Background: The immune system protects the host against dangerous pathogens and toxins. The central nervous system is charged with monitoring and coordinating appropriate responses to internal and external stimuli. The inflammatory reflex sits at the crossroads of these crucial homeostatic systems. This review highlights how the vagus nerve-mediated inflammatory reflex facilitates rapid and specific exchange of information between the nervous and immune systems to prevent tissue injury and infection.
Methods: Review of the pertinent English-language literature. Nearly two decades of research has elucidated some of the essential anatomic, physiologic, and molecular connections of the inflammatory reflex. The original descriptions of how these key components contribute to afferent and efferent anti-inflammatory vagus nerve signaling are summarized.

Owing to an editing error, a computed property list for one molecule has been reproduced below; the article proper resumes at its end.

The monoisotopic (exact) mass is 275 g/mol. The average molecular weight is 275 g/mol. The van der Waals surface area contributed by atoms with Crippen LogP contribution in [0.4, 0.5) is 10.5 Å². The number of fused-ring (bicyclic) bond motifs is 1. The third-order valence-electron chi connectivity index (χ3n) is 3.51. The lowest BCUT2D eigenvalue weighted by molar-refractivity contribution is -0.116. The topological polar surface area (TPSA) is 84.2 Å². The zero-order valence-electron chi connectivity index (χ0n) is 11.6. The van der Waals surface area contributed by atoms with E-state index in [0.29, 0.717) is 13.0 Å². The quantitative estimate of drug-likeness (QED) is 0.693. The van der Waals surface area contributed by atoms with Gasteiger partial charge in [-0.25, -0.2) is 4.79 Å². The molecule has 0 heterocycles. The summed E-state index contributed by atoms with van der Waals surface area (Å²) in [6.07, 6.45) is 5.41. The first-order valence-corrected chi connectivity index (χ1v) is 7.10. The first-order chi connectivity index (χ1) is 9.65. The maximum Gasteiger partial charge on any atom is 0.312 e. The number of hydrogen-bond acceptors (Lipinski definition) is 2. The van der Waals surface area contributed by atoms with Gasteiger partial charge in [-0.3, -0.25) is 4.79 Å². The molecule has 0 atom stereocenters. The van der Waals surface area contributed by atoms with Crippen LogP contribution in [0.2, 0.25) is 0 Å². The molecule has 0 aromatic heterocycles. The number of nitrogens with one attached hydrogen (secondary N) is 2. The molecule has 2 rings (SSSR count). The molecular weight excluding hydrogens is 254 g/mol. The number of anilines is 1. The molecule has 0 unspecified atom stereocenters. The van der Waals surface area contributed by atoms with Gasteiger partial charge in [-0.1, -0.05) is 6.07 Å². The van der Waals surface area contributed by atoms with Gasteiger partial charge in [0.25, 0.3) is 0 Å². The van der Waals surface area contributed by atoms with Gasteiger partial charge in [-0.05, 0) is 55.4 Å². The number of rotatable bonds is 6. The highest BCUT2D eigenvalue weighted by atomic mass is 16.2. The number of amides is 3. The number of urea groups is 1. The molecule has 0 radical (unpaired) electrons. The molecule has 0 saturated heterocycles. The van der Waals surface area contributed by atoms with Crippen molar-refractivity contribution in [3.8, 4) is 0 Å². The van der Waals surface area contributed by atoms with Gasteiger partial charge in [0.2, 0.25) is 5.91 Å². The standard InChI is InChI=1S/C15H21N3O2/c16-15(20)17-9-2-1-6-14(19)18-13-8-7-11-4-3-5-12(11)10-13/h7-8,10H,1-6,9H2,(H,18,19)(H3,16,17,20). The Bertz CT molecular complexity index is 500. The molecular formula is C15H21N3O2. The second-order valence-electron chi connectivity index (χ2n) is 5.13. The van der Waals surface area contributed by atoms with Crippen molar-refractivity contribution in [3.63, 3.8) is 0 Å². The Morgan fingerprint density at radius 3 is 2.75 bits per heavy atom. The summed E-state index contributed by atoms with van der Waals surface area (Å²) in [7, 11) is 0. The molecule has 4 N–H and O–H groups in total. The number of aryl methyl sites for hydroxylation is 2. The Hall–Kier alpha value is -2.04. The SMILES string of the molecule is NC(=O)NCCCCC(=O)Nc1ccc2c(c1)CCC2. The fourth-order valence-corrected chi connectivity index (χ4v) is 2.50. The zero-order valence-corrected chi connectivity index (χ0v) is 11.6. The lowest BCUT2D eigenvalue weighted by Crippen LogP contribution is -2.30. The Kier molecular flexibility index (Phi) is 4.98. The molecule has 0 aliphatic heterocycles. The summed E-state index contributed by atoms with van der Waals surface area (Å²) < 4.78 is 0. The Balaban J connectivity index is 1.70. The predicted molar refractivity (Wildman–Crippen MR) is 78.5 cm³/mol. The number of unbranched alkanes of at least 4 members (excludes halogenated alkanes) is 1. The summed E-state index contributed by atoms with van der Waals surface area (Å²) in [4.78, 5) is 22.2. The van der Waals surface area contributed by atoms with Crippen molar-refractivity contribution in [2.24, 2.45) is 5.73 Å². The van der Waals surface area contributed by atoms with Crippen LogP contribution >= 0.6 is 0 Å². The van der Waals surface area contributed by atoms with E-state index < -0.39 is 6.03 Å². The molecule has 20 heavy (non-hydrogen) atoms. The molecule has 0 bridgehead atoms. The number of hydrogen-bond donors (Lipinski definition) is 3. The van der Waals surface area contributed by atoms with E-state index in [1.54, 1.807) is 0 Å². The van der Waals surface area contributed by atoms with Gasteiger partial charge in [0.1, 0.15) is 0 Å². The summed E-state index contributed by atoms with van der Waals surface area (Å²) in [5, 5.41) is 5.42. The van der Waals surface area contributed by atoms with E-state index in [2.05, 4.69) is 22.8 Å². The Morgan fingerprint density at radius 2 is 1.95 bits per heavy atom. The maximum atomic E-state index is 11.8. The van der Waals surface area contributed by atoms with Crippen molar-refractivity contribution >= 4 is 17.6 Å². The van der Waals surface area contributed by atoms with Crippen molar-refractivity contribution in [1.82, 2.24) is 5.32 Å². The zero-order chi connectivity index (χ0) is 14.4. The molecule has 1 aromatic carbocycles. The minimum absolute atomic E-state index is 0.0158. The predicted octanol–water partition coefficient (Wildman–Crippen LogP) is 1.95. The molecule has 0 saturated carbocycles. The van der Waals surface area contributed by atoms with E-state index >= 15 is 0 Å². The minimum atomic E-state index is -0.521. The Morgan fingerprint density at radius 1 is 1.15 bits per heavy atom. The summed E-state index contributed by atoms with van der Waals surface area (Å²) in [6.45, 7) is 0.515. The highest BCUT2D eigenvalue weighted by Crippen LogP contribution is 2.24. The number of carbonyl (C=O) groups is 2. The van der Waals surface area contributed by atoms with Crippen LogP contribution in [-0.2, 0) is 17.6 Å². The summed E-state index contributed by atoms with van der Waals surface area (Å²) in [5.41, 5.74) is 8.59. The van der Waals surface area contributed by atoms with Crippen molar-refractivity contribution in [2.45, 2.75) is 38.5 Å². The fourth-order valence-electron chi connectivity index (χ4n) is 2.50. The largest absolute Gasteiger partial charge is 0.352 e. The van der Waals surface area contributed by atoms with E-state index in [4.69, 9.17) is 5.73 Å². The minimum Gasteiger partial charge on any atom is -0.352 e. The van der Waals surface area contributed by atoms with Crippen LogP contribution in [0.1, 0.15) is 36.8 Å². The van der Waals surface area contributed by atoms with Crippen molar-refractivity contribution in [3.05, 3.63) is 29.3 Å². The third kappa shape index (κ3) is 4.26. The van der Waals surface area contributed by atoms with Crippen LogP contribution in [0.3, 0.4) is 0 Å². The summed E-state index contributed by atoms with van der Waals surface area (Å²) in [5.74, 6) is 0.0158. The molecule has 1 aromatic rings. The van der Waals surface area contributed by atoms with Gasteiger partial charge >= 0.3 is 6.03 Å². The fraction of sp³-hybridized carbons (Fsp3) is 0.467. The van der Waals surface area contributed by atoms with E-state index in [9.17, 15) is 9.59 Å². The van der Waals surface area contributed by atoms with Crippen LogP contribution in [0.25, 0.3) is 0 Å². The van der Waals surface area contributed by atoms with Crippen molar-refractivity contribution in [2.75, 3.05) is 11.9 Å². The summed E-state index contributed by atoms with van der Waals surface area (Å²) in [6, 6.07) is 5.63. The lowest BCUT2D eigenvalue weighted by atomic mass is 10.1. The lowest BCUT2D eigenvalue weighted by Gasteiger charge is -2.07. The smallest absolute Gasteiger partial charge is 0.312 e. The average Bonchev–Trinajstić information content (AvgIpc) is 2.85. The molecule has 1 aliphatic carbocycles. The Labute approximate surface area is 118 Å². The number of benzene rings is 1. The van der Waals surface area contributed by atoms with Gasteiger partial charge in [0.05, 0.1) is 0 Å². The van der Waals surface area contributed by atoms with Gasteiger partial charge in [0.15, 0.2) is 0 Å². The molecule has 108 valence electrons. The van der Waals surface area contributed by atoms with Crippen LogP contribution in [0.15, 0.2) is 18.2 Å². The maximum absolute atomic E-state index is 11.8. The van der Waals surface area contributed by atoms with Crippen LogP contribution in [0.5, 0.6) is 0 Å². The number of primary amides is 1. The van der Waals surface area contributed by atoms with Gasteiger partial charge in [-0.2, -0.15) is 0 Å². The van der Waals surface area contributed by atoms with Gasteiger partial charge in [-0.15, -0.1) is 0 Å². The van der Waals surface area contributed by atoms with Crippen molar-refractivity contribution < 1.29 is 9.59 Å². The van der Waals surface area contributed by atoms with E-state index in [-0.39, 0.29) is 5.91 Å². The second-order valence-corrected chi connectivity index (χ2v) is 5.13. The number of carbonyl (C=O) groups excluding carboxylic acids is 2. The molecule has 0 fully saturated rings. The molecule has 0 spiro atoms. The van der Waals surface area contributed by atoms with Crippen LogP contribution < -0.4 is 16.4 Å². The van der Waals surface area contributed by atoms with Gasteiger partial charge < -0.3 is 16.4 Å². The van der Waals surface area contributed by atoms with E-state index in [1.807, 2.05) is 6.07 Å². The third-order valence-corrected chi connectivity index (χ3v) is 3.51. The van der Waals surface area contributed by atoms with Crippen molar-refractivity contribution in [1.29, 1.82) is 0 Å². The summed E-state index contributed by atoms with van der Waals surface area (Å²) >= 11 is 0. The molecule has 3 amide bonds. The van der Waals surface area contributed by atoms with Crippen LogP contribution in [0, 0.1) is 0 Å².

Results: The central nervous system recognizes peripheral inflammation via afferent vagus nerve signaling. The brain can attenuate peripheral innate immune responses, including pro-inflammatory cytokine production, leukocyte recruitment, and nuclear factor kappa β activation via α7-nicotinic acetylcholine receptor subunit-dependent, T-lymphocyte-dependent, vagus nerve signaling to spleen. This efferent arm of the inflammatory reflex is referred to as the "cholinergic anti-inflammatory pathway." Activation of this pathway via vagus nerve stimulation or pharmacologic α7 agonists prevents tissue injury in multiple models of systemic inflammation, shock, and sepsis.
Conclusions: The vagus nerve-mediated inflammatory reflex is a powerful ally in the fight against lethal tissue damage after injury and infection. Further studies will help translate the beneficial effects of this pathway into clinical use for our surgical patients.